Australian Strategic Policy Institute, an Australian expert group, found that China has built 380 concentration camps in Xinjiang province since 2017, including 14 still under construction, despite the Chinese government saying the re-education system was starting to release its “candidates”.
According to what was discovered by ASPI, there are about 100 internment camps more than previous surveys.
Therefore, despite the official claims of the Chinese authorities, investments continued in the construction of new detention centers.
The data has been made public, including the coordinates of the various centers, and can be read in an online database, the Xinjiang Data project.
The identification of the camps was made possible with the help of reports from former victims and satellite images.
Many detention centers are located in the vicinity of industrial parks, thus suggesting the use of forced labor for the local manufacturing industry, as already reported previously.
The Chinese authorities have always denied human rights abuses against the Uighur minority and have defined these camps as vocational centers.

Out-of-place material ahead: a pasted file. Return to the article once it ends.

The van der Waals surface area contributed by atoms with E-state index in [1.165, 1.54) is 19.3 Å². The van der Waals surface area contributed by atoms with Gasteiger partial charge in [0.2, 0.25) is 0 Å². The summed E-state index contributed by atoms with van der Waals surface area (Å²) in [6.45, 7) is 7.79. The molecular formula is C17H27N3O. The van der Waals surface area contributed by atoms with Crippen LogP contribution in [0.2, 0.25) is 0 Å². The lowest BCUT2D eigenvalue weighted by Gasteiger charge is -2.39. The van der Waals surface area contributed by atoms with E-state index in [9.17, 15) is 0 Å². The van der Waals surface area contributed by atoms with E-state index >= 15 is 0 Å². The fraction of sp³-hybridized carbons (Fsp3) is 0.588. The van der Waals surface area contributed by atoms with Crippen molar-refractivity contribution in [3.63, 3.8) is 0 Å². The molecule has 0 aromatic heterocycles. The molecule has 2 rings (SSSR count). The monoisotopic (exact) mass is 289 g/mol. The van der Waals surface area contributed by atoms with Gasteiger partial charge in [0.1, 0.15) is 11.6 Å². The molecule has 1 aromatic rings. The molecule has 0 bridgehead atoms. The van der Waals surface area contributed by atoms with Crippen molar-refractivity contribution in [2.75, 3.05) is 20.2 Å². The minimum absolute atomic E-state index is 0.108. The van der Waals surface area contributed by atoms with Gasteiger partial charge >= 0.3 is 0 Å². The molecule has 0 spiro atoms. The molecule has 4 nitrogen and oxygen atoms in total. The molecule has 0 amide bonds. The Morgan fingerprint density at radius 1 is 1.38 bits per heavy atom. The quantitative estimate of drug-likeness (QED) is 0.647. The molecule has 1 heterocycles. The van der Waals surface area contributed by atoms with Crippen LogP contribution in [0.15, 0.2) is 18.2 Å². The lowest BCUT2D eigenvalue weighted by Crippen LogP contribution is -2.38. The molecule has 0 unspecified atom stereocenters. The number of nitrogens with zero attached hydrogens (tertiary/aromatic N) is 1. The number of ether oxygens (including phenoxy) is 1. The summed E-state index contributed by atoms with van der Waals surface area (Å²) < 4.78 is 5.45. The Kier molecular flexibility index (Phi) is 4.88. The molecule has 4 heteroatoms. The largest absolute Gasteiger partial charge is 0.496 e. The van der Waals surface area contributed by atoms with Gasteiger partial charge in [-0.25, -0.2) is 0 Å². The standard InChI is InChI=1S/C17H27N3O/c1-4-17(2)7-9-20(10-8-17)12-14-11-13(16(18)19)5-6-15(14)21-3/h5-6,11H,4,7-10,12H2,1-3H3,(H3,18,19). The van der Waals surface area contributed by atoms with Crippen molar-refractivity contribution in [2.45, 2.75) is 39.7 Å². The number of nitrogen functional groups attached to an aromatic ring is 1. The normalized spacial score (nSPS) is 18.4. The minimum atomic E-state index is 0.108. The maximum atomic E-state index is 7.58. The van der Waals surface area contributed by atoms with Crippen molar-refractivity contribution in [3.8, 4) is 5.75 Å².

A Chinese official said last year that most of the detainees had returned to society. China has never allowed journalists, independent groups, or NGOs to enter the camps and visitors to the region are subject to strong controls.
Most of the information on the true nature of these operations was obtained from first-hand survivor accounts, secret government documents leaked to the international media, and satellite images.
According to the complaints, the prisoners were subjected to various forms of psychological and physical torture, birth control measures, including forced sterilization, and various forms of humiliation.
The largest detention center, Dabancheng, is located just outside the capital of the Urumqi region. The structure includes over 100 buildings and stretches for one kilometer.
According to the report, a new detention center, opened in January, is located in Kashgar and includes 13-story buildings spanning more than 25 hectares, surrounded by a 14-meter high wall and watchtowers.
ASPI has identified four types of camps, based on fortification levels and security measures.
Over 60 complexes have recently been expanded, suggesting a further crackdown on ethnic minorities in China.